“We see a decent amount of anxiety and depression just as a baseline to many people’s lives,” says Michael Boucher, co-director of counseling and community work at St. Joseph’s.
Patients rendered more vulnerable than normal to infectious diseases by diabetes, heart disease or other medical problems have been particularly worried about the pandemic.
“I think that’s been the biggest stress—fear that they will get the disease, and they have no control of it,” Olivares says.
All but essential employees were forced to stay home while the pandemic raged through the area. Essential workers in positions that involve a lot of personal contact have had to choose between worrying about their health or their finances.
“Do I work? If I don’t, I’m not going to get paid. If I’m not paid, that’s a whole cascade (of problems),” Boucher says.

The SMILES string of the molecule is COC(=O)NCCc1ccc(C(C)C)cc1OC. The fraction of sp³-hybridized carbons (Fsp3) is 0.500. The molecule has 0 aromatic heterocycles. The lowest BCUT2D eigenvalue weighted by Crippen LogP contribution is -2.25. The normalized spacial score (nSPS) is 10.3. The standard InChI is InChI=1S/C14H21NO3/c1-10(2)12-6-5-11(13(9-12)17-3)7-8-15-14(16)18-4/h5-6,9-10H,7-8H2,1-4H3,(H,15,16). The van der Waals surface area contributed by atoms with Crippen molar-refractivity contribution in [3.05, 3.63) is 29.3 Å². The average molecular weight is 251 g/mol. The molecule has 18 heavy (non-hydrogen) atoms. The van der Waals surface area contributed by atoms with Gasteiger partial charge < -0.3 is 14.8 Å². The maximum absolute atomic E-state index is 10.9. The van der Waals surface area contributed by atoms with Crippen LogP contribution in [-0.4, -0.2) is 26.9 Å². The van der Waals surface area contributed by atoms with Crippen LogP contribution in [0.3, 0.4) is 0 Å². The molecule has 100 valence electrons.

In addition, patients have had to deal with the social isolation forced upon them by the pandemic and the measures taken to fight it. For months, they were unable to spend time with friends or relatives, or visit the places where they once socialized. Though the Finger Lakes region now has opened up, local therapists say the people they care for are mourning the lives they led pre-coronavirus.
“We’ve been dealing with a lot of patients working through grief and loss,” says Laura Jowly, outpatient manager for behavioral health at Rochester Regional Health’s Clifton Springs Hospital & Clinic.
Pandemic-driven isolation also has deeply affected patients or clients who suffer from drug or alcohol abuse or dependency in addition to their psychological issues. Unable to meet with their sponsors or the support groups upon which they rely—such as Narcotics or Alcoholics Anonymous—they’ve struggled to stay away from the substances to which they once turned at difficult times. Robert Biernbaum D.O., chief medical officer at Trillium Health, has watched some of his mental health patients lose those struggles.
“During a time of significant stress, people will go back to what they know, what works for them,” Biernbaum says. “We’ve had an increase in relapse during the pandemic.”
Delivering care differently